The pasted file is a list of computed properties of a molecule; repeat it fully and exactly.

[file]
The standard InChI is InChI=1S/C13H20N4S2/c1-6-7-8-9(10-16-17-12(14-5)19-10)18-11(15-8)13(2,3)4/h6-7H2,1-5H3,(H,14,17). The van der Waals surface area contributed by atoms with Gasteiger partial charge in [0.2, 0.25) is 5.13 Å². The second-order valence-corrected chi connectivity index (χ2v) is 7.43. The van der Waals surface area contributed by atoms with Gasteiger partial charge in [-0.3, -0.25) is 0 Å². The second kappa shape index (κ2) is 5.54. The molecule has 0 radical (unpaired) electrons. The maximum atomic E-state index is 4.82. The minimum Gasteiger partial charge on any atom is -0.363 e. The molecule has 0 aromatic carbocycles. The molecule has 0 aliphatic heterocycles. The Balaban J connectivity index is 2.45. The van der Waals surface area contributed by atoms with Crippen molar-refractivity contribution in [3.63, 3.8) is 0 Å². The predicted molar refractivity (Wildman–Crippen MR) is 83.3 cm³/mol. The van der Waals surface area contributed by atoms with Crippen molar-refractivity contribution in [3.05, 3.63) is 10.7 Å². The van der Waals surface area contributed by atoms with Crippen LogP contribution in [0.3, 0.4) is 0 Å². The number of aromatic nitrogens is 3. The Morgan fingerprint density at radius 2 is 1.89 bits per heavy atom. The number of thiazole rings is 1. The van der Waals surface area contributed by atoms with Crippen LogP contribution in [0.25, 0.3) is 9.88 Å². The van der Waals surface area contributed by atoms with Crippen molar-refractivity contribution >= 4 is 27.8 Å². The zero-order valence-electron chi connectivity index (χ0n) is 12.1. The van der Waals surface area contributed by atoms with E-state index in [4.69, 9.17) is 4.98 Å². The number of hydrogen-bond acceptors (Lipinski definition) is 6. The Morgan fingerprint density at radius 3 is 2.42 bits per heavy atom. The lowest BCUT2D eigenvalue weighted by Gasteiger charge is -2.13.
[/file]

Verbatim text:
The standard InChI is InChI=1S/C13H20N4S2/c1-6-7-8-9(10-16-17-12(14-5)19-10)18-11(15-8)13(2,3)4/h6-7H2,1-5H3,(H,14,17). The van der Waals surface area contributed by atoms with Gasteiger partial charge in [0.2, 0.25) is 5.13 Å². The second-order valence-corrected chi connectivity index (χ2v) is 7.43. The van der Waals surface area contributed by atoms with Gasteiger partial charge in [-0.3, -0.25) is 0 Å². The second kappa shape index (κ2) is 5.54. The molecule has 0 radical (unpaired) electrons. The maximum atomic E-state index is 4.82. The minimum Gasteiger partial charge on any atom is -0.363 e. The molecule has 0 aromatic carbocycles. The molecule has 0 aliphatic heterocycles. The Balaban J connectivity index is 2.45. The van der Waals surface area contributed by atoms with Crippen molar-refractivity contribution in [3.63, 3.8) is 0 Å². The predicted molar refractivity (Wildman–Crippen MR) is 83.3 cm³/mol. The van der Waals surface area contributed by atoms with Crippen molar-refractivity contribution in [3.05, 3.63) is 10.7 Å². The van der Waals surface area contributed by atoms with Crippen LogP contribution in [0.3, 0.4) is 0 Å². The number of aromatic nitrogens is 3. The Morgan fingerprint density at radius 2 is 1.89 bits per heavy atom. The number of thiazole rings is 1. The van der Waals surface area contributed by atoms with Crippen LogP contribution in [0.25, 0.3) is 9.88 Å². The van der Waals surface area contributed by atoms with Crippen molar-refractivity contribution >= 4 is 27.8 Å². The zero-order valence-electron chi connectivity index (χ0n) is 12.1. The van der Waals surface area contributed by atoms with E-state index in [4.69, 9.17) is 4.98 Å². The number of hydrogen-bond acceptors (Lipinski definition) is 6. The Morgan fingerprint density at radius 3 is 2.42 bits per heavy atom. The lowest BCUT2D eigenvalue weighted by Gasteiger charge is -2.13.